In addition, the natural vibrations of a car in motion start to make you tired within just 15 minutes of taking the wheel. Your body must constantly adjust to bumps and shifts so your muscles never actually get a rest. Even though you’re not straining them deeply, they’re always being used, and that wears you down.
6. One Nostril Gets Congested at a Time Because of a Nasal Cycle
Allergies and things like colds make you feel terrible and one of the worst side effects is when you get congested. But you may have noticed the unusual predicament of being congested in just one nostril at a time. And it may even shift from nostril to nostril. So what gives?
Turns out, your nose is not an equal opportunity body part. Even when breathing normally, one nostril is doing most of the work. It will switch back and forth during the day, but one is always doing more than the other, thanks to your autonomic nervous system.
This nasal cycle keeps your nose from drying out and getting damaged. A cold or allergies will cause nasal blood vessels to dilate and then greater mucus production, which will leave that one nostril feeling clogged while the other takes over.
5. Your Brain Wakes You Up Before Your Alarm Because Your Internal Clock Knew The Alarm was Coming
If you have ever found yourself waking up only to stare at your alarm clock five minutes before it’s set to go off, you know how absolutely frustrating that can be. The only thing worse is that it seems to keep happening. It’s far too late to go back to sleep and you just don’t want to get up because you feel like you’ve been robbed of five minutes. And there’s a reason it keeps happening.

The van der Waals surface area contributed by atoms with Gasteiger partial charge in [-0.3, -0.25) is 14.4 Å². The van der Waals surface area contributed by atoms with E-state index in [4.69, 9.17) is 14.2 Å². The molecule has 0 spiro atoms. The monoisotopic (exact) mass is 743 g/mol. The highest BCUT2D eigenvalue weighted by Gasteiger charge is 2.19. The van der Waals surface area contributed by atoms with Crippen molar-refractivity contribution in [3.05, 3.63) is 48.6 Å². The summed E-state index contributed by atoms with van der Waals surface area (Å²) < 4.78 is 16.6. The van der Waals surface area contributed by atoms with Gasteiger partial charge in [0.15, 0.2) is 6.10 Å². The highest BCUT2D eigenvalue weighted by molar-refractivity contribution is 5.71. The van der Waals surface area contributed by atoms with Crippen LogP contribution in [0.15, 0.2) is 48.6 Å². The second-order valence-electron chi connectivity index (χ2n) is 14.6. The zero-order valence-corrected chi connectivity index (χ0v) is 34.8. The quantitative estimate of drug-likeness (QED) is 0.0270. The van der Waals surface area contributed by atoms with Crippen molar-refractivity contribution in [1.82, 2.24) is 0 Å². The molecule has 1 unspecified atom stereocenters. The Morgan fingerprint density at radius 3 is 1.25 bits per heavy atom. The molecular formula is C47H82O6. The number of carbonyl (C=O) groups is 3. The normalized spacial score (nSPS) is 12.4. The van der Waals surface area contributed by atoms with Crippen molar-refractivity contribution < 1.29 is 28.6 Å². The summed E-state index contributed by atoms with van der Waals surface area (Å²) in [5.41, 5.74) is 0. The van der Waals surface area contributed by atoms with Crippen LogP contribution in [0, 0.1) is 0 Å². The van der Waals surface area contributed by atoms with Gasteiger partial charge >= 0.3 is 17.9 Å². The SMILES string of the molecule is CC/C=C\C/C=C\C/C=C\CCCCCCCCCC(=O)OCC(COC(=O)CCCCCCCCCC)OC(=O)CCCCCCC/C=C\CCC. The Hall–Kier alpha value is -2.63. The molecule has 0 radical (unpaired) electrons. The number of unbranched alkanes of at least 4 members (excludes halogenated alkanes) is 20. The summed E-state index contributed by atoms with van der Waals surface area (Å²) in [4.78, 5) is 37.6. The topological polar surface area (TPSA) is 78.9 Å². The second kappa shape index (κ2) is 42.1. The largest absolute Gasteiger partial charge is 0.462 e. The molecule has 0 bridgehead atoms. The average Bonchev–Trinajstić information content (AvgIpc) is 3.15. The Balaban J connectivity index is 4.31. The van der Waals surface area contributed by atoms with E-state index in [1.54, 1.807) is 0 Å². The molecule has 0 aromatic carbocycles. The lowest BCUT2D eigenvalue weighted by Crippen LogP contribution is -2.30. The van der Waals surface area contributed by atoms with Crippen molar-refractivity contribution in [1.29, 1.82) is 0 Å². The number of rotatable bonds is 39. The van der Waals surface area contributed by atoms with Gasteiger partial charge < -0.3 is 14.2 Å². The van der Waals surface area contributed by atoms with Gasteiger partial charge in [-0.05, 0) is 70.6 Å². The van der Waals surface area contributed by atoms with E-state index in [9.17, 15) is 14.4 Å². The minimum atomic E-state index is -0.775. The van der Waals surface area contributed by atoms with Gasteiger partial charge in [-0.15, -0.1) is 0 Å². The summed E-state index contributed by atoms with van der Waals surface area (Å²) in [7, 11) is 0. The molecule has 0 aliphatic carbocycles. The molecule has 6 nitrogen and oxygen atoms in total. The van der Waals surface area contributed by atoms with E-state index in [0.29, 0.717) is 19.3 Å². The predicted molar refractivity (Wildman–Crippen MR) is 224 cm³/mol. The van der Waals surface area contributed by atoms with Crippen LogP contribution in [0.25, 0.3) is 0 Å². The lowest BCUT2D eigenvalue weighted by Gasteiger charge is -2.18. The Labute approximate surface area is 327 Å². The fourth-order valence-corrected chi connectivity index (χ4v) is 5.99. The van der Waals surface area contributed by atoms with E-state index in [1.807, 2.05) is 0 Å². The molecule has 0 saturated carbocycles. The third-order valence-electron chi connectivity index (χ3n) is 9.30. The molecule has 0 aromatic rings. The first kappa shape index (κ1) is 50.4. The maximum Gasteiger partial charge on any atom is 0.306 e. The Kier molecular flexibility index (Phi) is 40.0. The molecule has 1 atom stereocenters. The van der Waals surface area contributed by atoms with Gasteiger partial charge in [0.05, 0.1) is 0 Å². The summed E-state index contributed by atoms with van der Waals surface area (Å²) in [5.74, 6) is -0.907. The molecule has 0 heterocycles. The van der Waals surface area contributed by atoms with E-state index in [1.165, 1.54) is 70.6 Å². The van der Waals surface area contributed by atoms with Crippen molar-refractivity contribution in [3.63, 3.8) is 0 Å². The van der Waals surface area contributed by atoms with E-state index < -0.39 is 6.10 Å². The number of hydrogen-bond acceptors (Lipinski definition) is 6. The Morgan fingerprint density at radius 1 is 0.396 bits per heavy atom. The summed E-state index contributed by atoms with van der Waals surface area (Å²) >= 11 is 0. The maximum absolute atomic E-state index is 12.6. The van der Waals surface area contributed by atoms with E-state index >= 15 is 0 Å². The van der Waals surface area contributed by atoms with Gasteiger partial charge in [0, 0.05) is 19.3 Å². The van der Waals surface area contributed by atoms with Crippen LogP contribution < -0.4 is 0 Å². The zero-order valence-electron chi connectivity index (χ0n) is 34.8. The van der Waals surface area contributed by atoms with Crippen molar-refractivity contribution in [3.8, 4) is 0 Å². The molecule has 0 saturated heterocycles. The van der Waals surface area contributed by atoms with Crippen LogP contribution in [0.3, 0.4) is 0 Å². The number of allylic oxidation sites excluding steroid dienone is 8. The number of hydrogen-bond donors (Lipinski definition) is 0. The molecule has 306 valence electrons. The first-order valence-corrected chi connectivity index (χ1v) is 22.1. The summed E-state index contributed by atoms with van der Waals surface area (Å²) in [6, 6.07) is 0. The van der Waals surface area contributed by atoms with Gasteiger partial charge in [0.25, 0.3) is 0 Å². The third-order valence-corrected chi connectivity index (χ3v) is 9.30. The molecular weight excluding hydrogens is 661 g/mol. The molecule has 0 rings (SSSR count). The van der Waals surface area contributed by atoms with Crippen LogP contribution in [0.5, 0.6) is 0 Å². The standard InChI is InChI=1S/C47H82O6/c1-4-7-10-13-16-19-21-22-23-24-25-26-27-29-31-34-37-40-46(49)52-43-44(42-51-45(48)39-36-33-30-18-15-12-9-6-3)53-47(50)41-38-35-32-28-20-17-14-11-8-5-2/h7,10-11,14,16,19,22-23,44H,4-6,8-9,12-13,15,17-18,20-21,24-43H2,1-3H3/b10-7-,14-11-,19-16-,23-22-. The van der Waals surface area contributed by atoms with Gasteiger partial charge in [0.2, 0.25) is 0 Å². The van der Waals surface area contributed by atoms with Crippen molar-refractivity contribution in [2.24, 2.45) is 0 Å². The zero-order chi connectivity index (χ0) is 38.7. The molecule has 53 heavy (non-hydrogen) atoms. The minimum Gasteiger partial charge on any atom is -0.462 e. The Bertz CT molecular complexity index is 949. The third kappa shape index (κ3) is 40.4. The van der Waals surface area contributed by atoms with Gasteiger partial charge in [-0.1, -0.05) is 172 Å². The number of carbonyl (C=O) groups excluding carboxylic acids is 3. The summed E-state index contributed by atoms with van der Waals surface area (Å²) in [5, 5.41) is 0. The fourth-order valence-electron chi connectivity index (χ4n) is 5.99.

No doubt you’ve heard of your body’s internal clock before. Sometimes it goes by the flashier name of circadian rhythm. This sort of regulates your sense of time in regards to how and when you get things done. Part of that is when you feel tired and when you feel awake. There are plenty of external factors that can shake this feeling of tiredness or wakefulness up, ranging from how much work you did that day making you feel exhuatsed to what you ate or drank giving you energy boosts and so on. But, in general, your body is set to a routine.
Because your circadian rhythm likes to maintain a routine, it works best when you stick to that routine. Stick To the same routine long enough and it can even start predicting when you’re supposed to wake up, which is what is happening when you keep waking just before you alarm. Your body’s own sense of time is aware of how long you’re supposed to be sleeping and just jumped the gun on you a little. It starts producing the proteins necessary to get you feeling up and active because it knows you’re going to need them.
In fact, the protein eases you into wakefulness in part because it’s trying to avoid that jarring alarm which wakes you suddenly. This way, raising your blood pressure, temperature and cortisol levels, you can wake up gently rather than with a scream from a morning DJ.
4. You Think You Look Better in a Mirror Than in Photos Because of Lighting and Angles
Chances are you know someone who says they hate photos of themselves, or maybe you feel that way yourself. But you rarely hear those same people make similar remarks about their reflections. If you were to compare your reflection to a photo taken at the same time, you’d likely prefer the reflection, and there is a reason.
Existing in your head as you do, you almost never see the you that everyone else sees. The mirror you is a reverse you. Your perception of yourself is mostly built on this. So when you see a photo, it’s you but arranged in the reverse of how you’re used to seeing yourself and your mind doesn’t like that. It will also appear at angles we can’t see in a mirror because of how our eyes work in our heads when we see ourselves. Eyes front means you always have yourself at the best angle, even when you turn your head. So a selfie will give you unflattering angles you never knew existed.